Our first activity involved planting mini gardens. Professor Marcia Edson presented us with a petri dish containing various seeds. We were asked what we noticed about the seeds, an open-ended question that generated a discussion about their similarities and differences, as well as hypotheses about what species of seeds they were. We planted the seeds in recycled containers while our professor asked us questions to gauge what were thinking. We made observational drawings of the seeds in many stages of their development, including when they sprouted then grew into towering plants on our dorm room windowsills.

During this experience, we discussed how we felt during the activity, what we were observing, any predictions we had, and most importantly, how we would facilitate this activity for young children. This far into our coursework as seniors, we were able to separate ourselves from an experience and ask ourselves “what might a child be thinking during this experience” because we have background knowledge in child development, have had the mentorship of experienced teachers and professors, and now are having the experience of working closely with students in classrooms.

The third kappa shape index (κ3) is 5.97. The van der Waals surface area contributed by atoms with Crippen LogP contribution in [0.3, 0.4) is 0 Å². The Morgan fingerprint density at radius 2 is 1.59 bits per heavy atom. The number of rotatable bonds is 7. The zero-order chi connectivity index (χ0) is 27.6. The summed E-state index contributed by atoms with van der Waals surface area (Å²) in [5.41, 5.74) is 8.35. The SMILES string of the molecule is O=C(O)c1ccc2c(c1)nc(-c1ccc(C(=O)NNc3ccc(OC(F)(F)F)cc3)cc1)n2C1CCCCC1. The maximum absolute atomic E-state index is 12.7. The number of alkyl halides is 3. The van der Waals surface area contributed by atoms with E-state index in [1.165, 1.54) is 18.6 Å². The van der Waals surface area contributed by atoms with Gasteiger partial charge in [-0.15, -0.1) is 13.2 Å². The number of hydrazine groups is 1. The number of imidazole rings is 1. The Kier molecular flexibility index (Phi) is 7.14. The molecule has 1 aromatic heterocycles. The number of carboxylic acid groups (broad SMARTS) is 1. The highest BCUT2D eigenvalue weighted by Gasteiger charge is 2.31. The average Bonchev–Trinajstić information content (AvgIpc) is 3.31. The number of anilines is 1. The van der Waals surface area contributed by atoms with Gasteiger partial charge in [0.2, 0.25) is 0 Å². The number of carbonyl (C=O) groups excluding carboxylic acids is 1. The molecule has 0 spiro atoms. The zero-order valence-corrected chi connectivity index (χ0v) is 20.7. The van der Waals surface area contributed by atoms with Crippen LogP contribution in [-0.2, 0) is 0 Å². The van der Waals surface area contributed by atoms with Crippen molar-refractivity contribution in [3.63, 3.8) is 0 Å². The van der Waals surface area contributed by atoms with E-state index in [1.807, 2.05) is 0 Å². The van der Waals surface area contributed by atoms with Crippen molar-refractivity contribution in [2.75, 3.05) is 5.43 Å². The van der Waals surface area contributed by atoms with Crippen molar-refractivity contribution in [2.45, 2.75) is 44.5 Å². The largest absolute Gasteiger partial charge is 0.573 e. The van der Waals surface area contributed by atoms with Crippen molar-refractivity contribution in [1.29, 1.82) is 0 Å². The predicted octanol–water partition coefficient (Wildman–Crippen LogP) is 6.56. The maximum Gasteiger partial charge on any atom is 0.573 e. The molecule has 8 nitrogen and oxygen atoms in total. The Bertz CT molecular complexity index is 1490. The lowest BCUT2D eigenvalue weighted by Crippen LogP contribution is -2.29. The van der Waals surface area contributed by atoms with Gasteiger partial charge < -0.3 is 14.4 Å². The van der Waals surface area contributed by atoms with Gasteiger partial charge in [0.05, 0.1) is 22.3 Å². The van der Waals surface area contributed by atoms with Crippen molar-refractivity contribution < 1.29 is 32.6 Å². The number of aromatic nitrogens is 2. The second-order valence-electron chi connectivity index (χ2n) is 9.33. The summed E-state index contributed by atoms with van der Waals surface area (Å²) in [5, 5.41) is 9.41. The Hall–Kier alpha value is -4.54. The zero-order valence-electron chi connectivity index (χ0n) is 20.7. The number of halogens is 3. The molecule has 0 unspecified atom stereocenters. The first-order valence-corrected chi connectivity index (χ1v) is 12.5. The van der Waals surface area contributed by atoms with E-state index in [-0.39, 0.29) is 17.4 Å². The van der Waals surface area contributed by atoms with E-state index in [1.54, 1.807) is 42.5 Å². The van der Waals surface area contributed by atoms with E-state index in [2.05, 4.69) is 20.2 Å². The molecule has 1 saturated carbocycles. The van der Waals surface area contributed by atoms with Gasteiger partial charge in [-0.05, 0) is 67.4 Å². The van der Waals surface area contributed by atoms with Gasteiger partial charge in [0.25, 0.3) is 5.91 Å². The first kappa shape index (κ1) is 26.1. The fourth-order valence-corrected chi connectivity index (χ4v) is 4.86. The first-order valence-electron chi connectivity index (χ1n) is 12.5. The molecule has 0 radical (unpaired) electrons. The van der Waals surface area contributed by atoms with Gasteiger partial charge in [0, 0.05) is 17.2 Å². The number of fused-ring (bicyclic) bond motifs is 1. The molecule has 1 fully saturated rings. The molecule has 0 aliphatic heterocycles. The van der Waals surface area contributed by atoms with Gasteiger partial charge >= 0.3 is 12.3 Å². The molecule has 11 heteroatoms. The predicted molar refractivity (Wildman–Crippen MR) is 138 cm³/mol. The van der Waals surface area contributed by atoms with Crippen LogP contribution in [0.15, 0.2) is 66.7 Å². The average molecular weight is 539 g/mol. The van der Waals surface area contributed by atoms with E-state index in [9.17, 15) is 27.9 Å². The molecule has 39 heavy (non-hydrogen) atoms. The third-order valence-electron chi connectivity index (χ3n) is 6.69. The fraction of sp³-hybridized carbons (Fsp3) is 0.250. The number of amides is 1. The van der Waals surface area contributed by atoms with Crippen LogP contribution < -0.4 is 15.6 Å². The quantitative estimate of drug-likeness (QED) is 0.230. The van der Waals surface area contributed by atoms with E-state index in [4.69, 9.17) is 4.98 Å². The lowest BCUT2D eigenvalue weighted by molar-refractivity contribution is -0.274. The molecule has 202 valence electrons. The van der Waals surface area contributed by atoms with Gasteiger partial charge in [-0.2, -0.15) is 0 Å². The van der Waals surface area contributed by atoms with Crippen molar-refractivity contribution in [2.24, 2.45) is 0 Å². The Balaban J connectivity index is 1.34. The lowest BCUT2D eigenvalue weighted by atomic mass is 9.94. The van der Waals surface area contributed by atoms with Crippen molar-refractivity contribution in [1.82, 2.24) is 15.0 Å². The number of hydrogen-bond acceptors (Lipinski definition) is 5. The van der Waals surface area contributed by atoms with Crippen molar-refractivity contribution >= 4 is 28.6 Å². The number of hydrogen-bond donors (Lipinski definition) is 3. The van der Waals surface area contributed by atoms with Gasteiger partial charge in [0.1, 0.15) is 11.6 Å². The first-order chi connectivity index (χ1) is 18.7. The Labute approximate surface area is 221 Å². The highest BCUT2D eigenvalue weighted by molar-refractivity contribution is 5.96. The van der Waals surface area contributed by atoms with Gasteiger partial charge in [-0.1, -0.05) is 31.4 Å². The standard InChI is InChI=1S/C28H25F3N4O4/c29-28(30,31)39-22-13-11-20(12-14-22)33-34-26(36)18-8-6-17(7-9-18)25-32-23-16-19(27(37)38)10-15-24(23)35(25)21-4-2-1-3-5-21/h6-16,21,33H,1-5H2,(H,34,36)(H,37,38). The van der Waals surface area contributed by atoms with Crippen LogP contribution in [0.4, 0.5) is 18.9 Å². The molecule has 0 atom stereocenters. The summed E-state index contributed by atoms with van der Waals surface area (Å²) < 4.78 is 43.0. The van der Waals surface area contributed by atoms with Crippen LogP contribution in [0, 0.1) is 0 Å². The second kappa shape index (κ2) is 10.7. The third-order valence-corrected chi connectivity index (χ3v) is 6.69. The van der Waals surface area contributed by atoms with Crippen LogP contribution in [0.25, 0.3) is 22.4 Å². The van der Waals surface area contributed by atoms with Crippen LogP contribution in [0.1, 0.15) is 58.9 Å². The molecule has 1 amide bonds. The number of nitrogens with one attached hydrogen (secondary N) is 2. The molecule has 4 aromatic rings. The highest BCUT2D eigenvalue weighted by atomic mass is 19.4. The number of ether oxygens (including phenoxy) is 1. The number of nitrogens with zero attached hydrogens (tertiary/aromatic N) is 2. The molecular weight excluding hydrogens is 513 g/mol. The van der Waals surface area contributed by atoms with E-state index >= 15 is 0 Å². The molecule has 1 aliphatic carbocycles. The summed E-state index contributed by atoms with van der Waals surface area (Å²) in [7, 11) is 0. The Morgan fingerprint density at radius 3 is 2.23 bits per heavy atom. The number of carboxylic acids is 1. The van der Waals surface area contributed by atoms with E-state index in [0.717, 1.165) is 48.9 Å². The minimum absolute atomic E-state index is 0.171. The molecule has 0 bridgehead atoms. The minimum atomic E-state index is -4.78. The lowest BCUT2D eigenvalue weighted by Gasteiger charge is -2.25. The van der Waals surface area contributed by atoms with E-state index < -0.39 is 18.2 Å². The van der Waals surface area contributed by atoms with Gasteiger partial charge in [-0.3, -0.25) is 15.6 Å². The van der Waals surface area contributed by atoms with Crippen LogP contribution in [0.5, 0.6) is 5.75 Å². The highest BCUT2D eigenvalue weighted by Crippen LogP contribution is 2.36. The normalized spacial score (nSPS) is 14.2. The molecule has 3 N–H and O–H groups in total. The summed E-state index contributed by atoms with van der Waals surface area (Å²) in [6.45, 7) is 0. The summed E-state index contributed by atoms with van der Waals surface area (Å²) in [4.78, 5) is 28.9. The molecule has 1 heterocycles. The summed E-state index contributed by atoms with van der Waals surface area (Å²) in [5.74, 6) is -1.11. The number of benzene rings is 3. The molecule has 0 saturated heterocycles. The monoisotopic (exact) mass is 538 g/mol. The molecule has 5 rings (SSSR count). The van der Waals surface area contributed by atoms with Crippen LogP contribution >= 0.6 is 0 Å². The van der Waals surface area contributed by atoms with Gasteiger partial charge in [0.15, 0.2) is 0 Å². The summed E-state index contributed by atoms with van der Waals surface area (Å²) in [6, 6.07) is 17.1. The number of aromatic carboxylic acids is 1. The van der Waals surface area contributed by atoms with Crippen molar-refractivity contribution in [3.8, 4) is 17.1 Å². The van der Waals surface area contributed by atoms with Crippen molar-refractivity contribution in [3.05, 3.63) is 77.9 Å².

Professor Edson could have just given us an activity plan for growing mini gardens and explained what children could learn, and we would have learned something. However, by allowing us to experience the activity ourselves and by guiding us to reflect on the experience, we gained more meaningful knowledge about lesson planning, the importance of science, how to engage in the various processes of science, what hands-on learning looks and feels like, and much more.